NAACP convention opens with increased sense of urgency


Officials opened the 110th National NAACP Convention on Saturday, July 20, 2019, in Detroit by declaring a fight to eliminate racism, boost voter participation, increase economic empowerment among African Americans, and prove its relevancy in the nation’s highly charged racial climate.

The convention, expected to draw at least 10,000 people and add $11 million to the local economy, returned to Detroit for the first time since 2007, when it attempted to bury the n-word. Coming days after President Donald Trump told four freshmen U.S. Congresswomen to go back where they came from and while children are being caged on the southern border, officials said this year’s convention began with a renewed sense of urgency.

Referring to Trump’s remarks, NAACP President Derrick Johnson said a “xenophobic and racist climate [is] germinating from the White House,” and challenged anyone doubting the relevancy of the organization in the 21st century.

“If there was ever a need for the NAACP, it is now,” said the native Detroiter.

NAACP Chair Leon W. Russell also stressed the critical need for the organization to stand on its founding principles.

“The NAACP is the seed from which we will take our fight to the United States of America to end racism, to make sure justice flows like water, to ensure that all people are treated equally and fairly,”

Russell said. “We are the NAACP and when we fight, we win.”

Vice Chair Karen Boykin-Towns said she believes people living in some communities are feeling “a bit despondent” because of all the pressures they currently are experiencing in this nation.

“It’s time for us to get organized, get energized, because we must fight,” she said. “Our societies, our communities are depending on the fight we need to wage.”

Boykins-Towns also issued a warning for political candidates who traditionally have depended on the Black vote: Don’t take it for granted anymore.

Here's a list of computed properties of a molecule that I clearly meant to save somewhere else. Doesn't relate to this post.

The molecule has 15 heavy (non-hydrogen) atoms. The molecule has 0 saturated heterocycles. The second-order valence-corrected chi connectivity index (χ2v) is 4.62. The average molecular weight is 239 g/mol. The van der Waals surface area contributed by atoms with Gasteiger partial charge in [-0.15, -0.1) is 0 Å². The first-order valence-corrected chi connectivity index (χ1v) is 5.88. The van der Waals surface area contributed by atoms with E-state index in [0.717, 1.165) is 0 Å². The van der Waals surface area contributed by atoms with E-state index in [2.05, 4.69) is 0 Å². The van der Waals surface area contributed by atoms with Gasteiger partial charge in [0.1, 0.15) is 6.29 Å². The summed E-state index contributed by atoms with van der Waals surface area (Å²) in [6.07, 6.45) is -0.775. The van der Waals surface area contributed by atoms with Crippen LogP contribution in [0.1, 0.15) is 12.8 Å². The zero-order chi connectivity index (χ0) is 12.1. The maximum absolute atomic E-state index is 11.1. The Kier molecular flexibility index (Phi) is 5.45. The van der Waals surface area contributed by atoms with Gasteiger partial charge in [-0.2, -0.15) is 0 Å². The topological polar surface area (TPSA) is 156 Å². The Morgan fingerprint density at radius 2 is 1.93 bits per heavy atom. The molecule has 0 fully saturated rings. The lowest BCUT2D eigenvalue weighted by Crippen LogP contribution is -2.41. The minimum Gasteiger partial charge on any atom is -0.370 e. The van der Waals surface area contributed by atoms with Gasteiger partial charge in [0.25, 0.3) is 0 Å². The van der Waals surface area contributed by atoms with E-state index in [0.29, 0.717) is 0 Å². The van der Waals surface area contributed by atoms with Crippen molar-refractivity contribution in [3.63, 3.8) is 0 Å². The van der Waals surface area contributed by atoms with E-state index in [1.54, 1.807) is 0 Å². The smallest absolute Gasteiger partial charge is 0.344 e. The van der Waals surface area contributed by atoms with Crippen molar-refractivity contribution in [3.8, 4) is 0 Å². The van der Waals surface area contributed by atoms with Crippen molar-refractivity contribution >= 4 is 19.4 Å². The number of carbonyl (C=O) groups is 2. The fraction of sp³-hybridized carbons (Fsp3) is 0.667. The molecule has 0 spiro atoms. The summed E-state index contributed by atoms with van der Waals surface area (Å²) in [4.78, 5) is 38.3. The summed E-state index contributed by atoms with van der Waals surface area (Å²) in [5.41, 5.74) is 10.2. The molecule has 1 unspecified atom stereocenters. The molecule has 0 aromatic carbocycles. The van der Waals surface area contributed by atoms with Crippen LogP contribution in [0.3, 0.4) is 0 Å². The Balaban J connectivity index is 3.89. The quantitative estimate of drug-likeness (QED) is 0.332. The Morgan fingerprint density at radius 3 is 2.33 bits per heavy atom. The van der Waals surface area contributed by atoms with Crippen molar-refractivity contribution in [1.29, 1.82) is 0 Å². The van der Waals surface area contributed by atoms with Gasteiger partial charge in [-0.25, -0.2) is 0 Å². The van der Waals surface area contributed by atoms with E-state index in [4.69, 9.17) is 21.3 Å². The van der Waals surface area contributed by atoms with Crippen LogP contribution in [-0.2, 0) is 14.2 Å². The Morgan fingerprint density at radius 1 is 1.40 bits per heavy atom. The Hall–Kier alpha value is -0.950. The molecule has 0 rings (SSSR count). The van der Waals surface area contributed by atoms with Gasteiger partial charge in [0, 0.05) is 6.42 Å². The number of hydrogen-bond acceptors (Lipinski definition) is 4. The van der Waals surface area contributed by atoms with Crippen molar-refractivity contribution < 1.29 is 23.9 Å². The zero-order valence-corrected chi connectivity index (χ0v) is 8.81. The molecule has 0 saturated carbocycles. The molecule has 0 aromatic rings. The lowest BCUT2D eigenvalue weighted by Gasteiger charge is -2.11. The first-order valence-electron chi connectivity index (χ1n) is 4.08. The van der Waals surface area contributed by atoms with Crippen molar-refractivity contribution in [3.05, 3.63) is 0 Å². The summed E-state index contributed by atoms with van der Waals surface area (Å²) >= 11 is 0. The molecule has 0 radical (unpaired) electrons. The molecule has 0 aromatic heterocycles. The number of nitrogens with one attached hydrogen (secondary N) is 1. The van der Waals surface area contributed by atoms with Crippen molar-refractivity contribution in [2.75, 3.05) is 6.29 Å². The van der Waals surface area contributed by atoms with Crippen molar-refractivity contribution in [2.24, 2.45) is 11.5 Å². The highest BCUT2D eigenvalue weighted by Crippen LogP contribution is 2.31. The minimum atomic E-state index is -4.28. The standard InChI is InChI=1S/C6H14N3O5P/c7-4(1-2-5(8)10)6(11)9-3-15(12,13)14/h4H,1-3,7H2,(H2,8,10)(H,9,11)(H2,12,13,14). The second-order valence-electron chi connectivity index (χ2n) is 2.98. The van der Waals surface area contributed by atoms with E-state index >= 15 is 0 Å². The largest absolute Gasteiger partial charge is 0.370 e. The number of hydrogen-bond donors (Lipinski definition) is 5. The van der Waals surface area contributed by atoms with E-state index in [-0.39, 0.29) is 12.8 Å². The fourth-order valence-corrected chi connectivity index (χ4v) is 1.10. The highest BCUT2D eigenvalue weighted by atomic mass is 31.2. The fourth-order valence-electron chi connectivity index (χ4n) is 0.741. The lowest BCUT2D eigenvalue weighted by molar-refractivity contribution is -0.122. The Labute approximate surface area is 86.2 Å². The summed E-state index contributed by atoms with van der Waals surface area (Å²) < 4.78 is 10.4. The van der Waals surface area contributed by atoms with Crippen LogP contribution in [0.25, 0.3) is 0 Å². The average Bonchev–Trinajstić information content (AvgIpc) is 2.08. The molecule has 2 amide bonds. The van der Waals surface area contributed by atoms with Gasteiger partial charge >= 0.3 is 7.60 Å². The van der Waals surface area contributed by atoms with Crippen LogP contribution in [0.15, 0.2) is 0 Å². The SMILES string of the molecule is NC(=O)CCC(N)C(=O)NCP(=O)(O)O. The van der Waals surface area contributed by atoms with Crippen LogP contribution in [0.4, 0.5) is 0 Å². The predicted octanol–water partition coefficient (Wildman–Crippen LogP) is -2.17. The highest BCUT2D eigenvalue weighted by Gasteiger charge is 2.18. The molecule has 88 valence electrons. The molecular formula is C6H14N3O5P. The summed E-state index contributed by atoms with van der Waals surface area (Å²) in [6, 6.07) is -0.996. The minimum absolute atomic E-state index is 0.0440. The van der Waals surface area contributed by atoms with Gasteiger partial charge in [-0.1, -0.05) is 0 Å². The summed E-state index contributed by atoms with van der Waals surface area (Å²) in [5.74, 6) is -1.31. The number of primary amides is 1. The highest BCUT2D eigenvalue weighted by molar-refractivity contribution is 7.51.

“It’s not about how you make us feel, it’s about the policies you are waging which will impact our communities,” she said. “We cannot be beholden to anybody.”

Officials didn’t mince words, and one sent a message directly to Trump.

“Mr. President, we ain’t going nowhere,” said the Rev. Wendell Anthony, president of the Detroit NAACP chapter, the nation’s largest with 20,000 members. “We are as American as apple pie.”

A key objective to prepare for the 2020 election, he said, is to “change direction.”

Tiffany Dena Loftin, director of the organization’s Youth and College Division, emphasized the need for the organization to engage millennials and Generation Z, who she said will lead the NAACP into its future. She highlighted her work to close the divide between younger and older members.

Detroit Mayor Mike Duggan welcomed the convention and promised to continue working with the historic organization to tackle economic issues plaguing city residents, such as auto insurance so expensive it remains out of reach for about half of Detroiters.

The convention for the nation’s foremost civil rights organization runs through Wednesday, July 24, 2019, and will address other critical issues such as healthcare, access to quality education, criminal justice and the 2020 agenda. Convention attendees will have the opportunity to discuss these issues with top 2020 presidential contenders during Wednesday’s Presidential Candidates Forum.

Saturday’s proceedings began with a ribbon cutting for the exhibition hall, which featured dozens of vendors including Walmart and Nissan, whose display included an Altima and a racetrack for miniature cars.

Television and radio personality Loni Love, a co-host on the syndicated daytime talk show The Real, helped moderate the festivities and interviewed newsmakers, including star choreographer Anthony Burrell, on the NAACP’s Experience stage. The Detroit native said she was humbled to be a guest of honor at this year’s convention.

“I grew up on the NAACP. I’m a member of the NAACP and I’m an Image Award winner,” Love said. “Whatever my platform is, whether it’s television, radio or even stand-up, I try to instill inspiration and hope.

“The NAACP believes in the same thing I do, which is equality for all people.”

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The Crisis magazine is a quarterly journal of politics, culture, civil rights and history that seeks to educate and challenge its readers about issues facing African-Americans and other communities of color.

© The Crisis Magazine 

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